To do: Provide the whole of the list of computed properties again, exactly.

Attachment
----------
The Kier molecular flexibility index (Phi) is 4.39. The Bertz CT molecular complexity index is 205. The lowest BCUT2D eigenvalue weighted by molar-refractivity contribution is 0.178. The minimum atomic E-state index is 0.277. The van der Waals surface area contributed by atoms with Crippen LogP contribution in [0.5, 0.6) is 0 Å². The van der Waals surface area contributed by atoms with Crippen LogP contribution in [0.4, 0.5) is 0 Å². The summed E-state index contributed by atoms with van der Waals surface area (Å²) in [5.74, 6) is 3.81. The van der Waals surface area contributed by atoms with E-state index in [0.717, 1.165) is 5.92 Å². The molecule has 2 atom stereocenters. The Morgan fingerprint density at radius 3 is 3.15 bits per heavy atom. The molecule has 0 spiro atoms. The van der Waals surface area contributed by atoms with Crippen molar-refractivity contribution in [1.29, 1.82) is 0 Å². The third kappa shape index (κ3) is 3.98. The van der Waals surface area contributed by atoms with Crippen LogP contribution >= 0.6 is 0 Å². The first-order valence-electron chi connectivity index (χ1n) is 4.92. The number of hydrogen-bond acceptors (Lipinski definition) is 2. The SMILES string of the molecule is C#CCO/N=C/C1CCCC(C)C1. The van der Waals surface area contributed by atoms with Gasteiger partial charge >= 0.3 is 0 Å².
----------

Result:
The Kier molecular flexibility index (Phi) is 4.39. The Bertz CT molecular complexity index is 205. The lowest BCUT2D eigenvalue weighted by molar-refractivity contribution is 0.178. The minimum atomic E-state index is 0.277. The van der Waals surface area contributed by atoms with Crippen LogP contribution in [0.5, 0.6) is 0 Å². The van der Waals surface area contributed by atoms with Crippen LogP contribution in [0.4, 0.5) is 0 Å². The summed E-state index contributed by atoms with van der Waals surface area (Å²) in [5.74, 6) is 3.81. The van der Waals surface area contributed by atoms with E-state index in [0.717, 1.165) is 5.92 Å². The molecule has 2 atom stereocenters. The Morgan fingerprint density at radius 3 is 3.15 bits per heavy atom. The molecule has 0 spiro atoms. The van der Waals surface area contributed by atoms with Crippen molar-refractivity contribution in [1.29, 1.82) is 0 Å². The third kappa shape index (κ3) is 3.98. The van der Waals surface area contributed by atoms with Crippen LogP contribution >= 0.6 is 0 Å². The first-order valence-electron chi connectivity index (χ1n) is 4.92. The number of hydrogen-bond acceptors (Lipinski definition) is 2. The SMILES string of the molecule is C#CCO/N=C/C1CCCC(C)C1. The van der Waals surface area contributed by atoms with Gasteiger partial charge >= 0.3 is 0 Å².